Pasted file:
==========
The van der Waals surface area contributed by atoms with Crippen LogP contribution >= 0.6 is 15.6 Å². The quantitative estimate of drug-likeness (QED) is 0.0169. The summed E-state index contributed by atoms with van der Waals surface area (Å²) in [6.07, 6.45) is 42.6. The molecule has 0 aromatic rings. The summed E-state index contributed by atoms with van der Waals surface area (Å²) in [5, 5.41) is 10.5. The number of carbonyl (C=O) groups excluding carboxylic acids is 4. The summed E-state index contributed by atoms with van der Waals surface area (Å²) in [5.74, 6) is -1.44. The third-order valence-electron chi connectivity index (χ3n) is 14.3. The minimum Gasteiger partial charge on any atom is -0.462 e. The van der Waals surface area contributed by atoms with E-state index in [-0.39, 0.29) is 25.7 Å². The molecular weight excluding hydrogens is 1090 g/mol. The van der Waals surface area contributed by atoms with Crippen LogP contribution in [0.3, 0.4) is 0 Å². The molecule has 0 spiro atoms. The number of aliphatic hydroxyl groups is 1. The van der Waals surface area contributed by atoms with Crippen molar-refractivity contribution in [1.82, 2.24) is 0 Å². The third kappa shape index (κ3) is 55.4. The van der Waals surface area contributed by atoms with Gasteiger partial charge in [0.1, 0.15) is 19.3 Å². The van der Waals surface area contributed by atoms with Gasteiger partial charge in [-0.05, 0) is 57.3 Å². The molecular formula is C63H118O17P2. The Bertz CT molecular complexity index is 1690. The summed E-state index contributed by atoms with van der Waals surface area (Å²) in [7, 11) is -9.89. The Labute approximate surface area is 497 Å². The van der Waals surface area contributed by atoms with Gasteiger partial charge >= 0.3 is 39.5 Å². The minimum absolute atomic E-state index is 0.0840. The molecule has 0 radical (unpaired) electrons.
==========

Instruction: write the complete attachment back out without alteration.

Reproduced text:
The van der Waals surface area contributed by atoms with Crippen LogP contribution >= 0.6 is 15.6 Å². The quantitative estimate of drug-likeness (QED) is 0.0169. The summed E-state index contributed by atoms with van der Waals surface area (Å²) in [6.07, 6.45) is 42.6. The molecule has 0 aromatic rings. The summed E-state index contributed by atoms with van der Waals surface area (Å²) in [5, 5.41) is 10.5. The number of carbonyl (C=O) groups excluding carboxylic acids is 4. The summed E-state index contributed by atoms with van der Waals surface area (Å²) in [5.74, 6) is -1.44. The third-order valence-electron chi connectivity index (χ3n) is 14.3. The minimum Gasteiger partial charge on any atom is -0.462 e. The van der Waals surface area contributed by atoms with E-state index in [-0.39, 0.29) is 25.7 Å². The molecular weight excluding hydrogens is 1090 g/mol. The van der Waals surface area contributed by atoms with Crippen LogP contribution in [0.3, 0.4) is 0 Å². The molecule has 0 spiro atoms. The number of aliphatic hydroxyl groups is 1. The van der Waals surface area contributed by atoms with Crippen molar-refractivity contribution in [1.82, 2.24) is 0 Å². The third kappa shape index (κ3) is 55.4. The van der Waals surface area contributed by atoms with Gasteiger partial charge in [0.1, 0.15) is 19.3 Å². The van der Waals surface area contributed by atoms with Gasteiger partial charge in [-0.05, 0) is 57.3 Å². The molecular formula is C63H118O17P2. The Bertz CT molecular complexity index is 1690. The summed E-state index contributed by atoms with van der Waals surface area (Å²) in [7, 11) is -9.89. The Labute approximate surface area is 497 Å². The van der Waals surface area contributed by atoms with Gasteiger partial charge >= 0.3 is 39.5 Å². The minimum absolute atomic E-state index is 0.0840. The molecule has 0 radical (unpaired) electrons.